One of the things I like about Tintin are the interesting ‘Euro’ nations and enemies that Belgian author and illustrator Herge created as foils for his intrepid young reporter detective Tintin.
Great uniforms amongst enemy troops, but as a child I couldn’t work out why the Police in Tintin for example of what I took to be a supposedly British / English setting for Captain Haddock of Marlinspike Hall looked so odd.
Had Herge (I wondered as a child) never been to Britain? Slowly as I got older I realised that Herge was drawing mostly European / Belgian settings and that the books are translated all over the world.
This ‘Glocal’ World (both Global and Local) of Herge in translation has strange villains and fake euro Imagi-Nations such as Borduria in the Calculus Affair and the realign of the villainous Kurvi-Tasch with his strangely fascist moustache logo on his very Nazi looking generals, troops and 1950s looking tanks.
Even though Tintin goes back to the 1940s, to me his books are the ‘Funny Little Cold Wars’ of the 1950s and 1960s in graphic novel / comic strip version, akin in style and feel to the early 1960s James Bond movies with the suave and stylish Sean Connery and his menacing enemies.
A range of plastic Tintin figures / key ring figures is available online in various sizes.
Great inspiration for some enemy troops as shown with generic enemy “red troops” or “red guards” in my Back to Basics DIY figure making blogpost:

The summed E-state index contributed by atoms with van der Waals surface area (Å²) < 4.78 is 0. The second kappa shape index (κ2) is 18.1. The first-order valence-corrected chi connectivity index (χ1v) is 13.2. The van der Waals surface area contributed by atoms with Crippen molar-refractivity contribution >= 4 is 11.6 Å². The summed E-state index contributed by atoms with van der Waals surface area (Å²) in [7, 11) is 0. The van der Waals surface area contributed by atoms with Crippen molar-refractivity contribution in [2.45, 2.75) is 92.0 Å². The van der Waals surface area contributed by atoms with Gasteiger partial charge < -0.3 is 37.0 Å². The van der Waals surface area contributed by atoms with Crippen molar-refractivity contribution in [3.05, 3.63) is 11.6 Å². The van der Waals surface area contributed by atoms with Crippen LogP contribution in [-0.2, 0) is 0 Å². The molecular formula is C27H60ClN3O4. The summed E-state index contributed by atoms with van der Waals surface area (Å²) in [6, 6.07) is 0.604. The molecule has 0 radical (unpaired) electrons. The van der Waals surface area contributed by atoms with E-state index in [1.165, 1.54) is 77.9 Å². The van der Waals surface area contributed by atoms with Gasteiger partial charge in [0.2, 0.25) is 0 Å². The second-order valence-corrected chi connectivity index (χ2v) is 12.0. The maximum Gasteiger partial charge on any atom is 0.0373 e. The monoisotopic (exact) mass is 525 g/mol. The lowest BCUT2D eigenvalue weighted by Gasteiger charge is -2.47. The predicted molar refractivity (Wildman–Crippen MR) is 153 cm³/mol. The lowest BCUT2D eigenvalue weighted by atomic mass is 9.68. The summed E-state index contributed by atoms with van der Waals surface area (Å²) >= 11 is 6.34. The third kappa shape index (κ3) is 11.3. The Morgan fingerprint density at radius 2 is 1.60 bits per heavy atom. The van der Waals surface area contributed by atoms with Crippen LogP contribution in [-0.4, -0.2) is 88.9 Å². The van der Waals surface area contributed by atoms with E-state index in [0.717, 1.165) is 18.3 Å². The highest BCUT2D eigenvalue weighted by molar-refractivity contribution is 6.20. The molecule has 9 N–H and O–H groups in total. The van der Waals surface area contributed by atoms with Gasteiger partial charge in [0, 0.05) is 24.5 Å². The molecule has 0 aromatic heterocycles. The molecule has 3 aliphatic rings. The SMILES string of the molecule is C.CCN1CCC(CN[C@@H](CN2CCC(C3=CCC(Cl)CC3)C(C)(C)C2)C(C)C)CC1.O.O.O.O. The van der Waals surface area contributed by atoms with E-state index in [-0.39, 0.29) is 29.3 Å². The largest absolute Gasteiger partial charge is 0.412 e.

Tintin should prove equally good inspiration for some paint conversions of Pound Store Warriors from modern / WW2 green / toy army men.
So why not make up your own Imagi-Nations, uniforms and all?
If Tintin is not your gaming thing, then there is of course Asterix and this fabulous wargaming Asterix and the Romans website http://romansgohome.blogspot.co.uk
Fictional Enemy, Threat or Aggressor Troops
Making up your own enemies, uniforms and all isn’t that far from the truth.
The Milihistriot Website (c/o Sheil family USA website) has an interesting section with coloured plates of threat, enemy or “aggressor” troops with adapted uniforms from military exercises:
Green crested helmet enemy troops as just one example of some colourful training enemies from a 1964 MIlihistriot article soldiers of Never-Never Land by James Glazer, based on US troop manuals. These are archived at: http://www.thortrains.com/online/aggressor1.htm
Examples of 30-101 / these US troop manuals can be seen at:
The fictional (Esperanto speaking!) aggressor troops had a white ensign or badge with black triangle.
These manuals have obviously inspired many of the imaginative paint finishes and uniforms on the Sheil range of vintage home cast Toy Soldier Art figures. More have been created on the same principle at their Spy Troops page: http://www.thortrains.com/online/spytroopies.htm
Herald infantry (like those from my family collection above) had ready made plastic ‘enemy’ troops made briefly in what the Sheils call ‘Berlin Gray’, http://www.thortrains.com/online/berlinggray.htm
Back to Tintin and Imagi-Nations
The Tintin / Calculus Affair Kurvi-Tasch troops also have a look of the strange Atlantic modern troop figures that occasionally and erratically appeared in shops in the 1980s, featuring an odd sort of Euro army appearance. They looked strangely foreign, even futuristic on occasion (not quite American, not British and not German). Only later did I discover that they are meant to be Italian / Euro troop types. Atlantic figures and their strange box art are well covered in the Airfix’s Competitors chapter of my much-thumbed copy of Airfix’s Little Soldiers by Jean Christophe Carbonel (Histoire & Collections publishers, 2009). Some of the Atlantic figures were recently reissued by NEXUS.
Happy Imagi-Nations Gaming!
Posted by Man of TIN, June 2016.